Glass, 64, led the museum through a two-year renovation, creating an open public space with a new display of the Star-Spangled Banner. The museum, the third-most popular of the Smithsonian complex, was closed during that time.
In a phone interview, Glass said his decision to retire was prompted by a desire to promote history education. “I have a lot of different ideas on how I want to be most effective in promoting history education and public memory,” said Glass, who will remain a senior adviser at the Smithsonian until the end of the year.
Glass didn’t give specifics about a future job but said he had been brainstorming. “David McCullough is a very good friend, and he has been so active about taking history education to the forefront. There are people like Sandra Day O’Connor and Richard Dreyfuss, who among others, are talking about the lack of knowledge about history,” he said.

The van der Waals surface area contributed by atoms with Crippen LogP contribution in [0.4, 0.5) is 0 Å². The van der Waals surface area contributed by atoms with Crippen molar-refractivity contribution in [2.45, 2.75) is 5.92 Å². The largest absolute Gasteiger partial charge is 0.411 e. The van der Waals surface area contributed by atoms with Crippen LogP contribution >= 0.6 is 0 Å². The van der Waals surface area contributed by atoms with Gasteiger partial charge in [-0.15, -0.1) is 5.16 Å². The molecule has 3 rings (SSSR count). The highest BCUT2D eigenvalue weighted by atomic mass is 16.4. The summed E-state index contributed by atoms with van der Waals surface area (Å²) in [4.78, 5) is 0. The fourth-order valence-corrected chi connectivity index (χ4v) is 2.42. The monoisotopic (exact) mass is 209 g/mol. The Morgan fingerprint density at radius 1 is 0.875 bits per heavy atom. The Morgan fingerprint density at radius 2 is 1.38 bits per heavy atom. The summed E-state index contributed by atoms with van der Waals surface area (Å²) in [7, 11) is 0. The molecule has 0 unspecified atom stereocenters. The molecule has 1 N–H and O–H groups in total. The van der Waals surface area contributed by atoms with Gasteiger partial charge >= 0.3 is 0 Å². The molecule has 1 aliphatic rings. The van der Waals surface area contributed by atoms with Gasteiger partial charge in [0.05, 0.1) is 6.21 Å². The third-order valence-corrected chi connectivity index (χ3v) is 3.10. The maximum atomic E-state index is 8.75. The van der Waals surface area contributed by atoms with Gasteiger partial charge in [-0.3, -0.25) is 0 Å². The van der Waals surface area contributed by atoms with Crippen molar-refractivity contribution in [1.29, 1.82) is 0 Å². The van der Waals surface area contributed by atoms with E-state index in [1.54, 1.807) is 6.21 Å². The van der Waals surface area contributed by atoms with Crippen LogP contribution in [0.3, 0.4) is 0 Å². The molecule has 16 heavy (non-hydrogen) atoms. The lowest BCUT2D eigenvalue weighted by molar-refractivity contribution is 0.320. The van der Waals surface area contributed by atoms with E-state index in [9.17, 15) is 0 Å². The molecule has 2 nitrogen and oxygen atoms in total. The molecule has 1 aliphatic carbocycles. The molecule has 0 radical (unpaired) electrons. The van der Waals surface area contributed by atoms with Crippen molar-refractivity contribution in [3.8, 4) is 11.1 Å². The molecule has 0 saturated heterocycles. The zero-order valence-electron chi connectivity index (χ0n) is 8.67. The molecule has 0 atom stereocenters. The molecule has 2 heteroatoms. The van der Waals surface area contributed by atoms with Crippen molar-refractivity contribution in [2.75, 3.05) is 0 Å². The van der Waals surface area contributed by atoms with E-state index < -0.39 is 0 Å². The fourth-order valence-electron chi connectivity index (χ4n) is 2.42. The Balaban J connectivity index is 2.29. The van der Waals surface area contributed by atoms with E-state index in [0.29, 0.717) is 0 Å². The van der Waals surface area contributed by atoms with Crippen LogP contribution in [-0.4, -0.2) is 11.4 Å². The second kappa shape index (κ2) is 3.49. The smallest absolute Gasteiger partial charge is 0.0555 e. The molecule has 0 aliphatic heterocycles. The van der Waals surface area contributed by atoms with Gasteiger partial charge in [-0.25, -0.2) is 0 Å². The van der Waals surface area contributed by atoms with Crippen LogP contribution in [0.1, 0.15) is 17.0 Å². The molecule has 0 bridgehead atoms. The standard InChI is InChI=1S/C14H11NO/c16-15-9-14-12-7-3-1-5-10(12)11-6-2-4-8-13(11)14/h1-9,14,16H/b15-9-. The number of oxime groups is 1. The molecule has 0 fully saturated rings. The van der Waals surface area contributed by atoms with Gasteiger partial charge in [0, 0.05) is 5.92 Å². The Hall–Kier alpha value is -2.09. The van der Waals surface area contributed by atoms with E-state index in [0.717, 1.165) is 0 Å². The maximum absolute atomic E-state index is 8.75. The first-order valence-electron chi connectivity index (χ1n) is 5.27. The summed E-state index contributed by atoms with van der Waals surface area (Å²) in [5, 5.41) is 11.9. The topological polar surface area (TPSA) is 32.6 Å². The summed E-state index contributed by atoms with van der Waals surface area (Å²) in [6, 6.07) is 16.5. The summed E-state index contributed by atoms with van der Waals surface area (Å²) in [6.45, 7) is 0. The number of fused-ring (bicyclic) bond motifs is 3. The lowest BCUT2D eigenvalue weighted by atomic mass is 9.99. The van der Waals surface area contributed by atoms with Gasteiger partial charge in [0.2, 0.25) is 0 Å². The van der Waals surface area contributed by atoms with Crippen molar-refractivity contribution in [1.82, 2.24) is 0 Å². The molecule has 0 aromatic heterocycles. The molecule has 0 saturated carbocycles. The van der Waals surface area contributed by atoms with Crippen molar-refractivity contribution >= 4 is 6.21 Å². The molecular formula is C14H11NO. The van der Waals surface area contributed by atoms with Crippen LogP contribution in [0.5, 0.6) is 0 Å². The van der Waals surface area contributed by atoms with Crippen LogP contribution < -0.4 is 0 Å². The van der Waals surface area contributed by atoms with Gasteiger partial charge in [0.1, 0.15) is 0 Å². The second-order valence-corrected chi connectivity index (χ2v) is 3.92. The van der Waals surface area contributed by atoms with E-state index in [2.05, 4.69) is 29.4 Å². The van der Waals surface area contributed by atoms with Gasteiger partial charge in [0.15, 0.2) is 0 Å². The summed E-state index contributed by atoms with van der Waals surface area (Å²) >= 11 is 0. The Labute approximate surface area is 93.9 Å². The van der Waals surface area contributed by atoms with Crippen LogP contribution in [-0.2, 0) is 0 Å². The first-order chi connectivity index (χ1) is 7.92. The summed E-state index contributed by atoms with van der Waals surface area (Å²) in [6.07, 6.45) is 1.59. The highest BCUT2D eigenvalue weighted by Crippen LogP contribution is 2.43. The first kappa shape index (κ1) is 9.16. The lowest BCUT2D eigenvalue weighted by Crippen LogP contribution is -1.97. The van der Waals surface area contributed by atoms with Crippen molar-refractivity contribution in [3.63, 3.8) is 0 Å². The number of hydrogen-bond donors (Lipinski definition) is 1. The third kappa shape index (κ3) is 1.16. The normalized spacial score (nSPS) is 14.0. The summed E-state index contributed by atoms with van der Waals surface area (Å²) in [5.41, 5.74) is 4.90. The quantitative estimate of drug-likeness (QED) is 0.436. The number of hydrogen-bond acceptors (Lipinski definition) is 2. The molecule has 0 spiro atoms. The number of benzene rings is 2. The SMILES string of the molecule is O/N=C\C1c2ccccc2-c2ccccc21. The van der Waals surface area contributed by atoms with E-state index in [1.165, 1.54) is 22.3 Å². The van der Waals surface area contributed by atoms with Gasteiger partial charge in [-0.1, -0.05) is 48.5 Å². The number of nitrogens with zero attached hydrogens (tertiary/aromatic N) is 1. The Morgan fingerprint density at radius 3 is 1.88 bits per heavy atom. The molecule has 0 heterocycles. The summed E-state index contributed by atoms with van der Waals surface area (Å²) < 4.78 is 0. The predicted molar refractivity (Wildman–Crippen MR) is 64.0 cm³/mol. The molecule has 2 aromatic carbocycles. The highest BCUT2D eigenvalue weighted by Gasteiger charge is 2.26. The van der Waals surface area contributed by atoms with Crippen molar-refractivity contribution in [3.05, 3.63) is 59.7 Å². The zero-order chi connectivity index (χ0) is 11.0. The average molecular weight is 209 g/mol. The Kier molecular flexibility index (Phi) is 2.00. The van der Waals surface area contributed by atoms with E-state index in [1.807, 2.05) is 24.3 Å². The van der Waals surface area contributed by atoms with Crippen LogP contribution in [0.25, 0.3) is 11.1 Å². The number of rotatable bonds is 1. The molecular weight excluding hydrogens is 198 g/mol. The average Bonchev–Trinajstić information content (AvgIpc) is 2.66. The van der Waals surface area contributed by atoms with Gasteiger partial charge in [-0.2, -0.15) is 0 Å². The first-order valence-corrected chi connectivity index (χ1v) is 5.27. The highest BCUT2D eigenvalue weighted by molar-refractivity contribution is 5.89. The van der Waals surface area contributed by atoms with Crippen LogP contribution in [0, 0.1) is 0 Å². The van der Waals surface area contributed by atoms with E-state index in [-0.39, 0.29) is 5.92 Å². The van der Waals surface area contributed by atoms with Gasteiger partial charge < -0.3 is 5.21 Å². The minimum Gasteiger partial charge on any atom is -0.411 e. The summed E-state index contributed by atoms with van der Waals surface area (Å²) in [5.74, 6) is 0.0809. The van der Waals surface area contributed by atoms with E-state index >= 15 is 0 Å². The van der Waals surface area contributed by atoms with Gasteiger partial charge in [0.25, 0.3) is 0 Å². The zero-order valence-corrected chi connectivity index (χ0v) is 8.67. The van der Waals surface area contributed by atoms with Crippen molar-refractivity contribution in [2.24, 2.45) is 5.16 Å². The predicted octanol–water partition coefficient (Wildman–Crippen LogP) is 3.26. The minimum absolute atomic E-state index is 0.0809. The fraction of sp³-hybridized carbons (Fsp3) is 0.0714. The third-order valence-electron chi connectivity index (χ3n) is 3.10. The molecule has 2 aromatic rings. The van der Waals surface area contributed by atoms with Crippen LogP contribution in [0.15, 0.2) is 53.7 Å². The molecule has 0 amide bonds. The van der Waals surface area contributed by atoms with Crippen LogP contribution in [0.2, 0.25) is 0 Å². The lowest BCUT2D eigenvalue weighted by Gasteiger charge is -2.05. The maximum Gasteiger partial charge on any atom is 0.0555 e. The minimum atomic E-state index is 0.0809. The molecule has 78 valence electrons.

Before coming to the Smithsonian in 2002, Glass was executive director of the Pennsylvania Historical and Museum Commission.
In addition to the $85 million renovation of the building, Glass lists other accomplishments, such as the transportation hall that opened in November 2003 and an expansion and more visibility for the Lemelson Center for the Study of Invention and Innovation.
The American History museum has about 3 million artifacts and is constantly adding to its archives. Among the most famous are Dorothy’s ruby slippers from “The Wizard of Oz” movie; Julia Child’s kitchen; a Woolworth’s lunch counter that was the site of the first student sit-in protest; and the portable desk on which Thomas Jefferson wrote the Declaration of Independence.
Glass said one of the important donations during his tenure was firefighting memorabilia from the 19th century given by the Cigna company. But he said pop culture gifts were significant, too. Included would be Jerry Seinfeld’s puffy shirt from the television show “Seinfeld” and a gown from the Grammy Awards that Nancy Wilson donated recently.
“You can’t have more fun than being director of the American History museum. You have so much variety. You get to solve problems of consequence. And I like to say we are in the forever business.”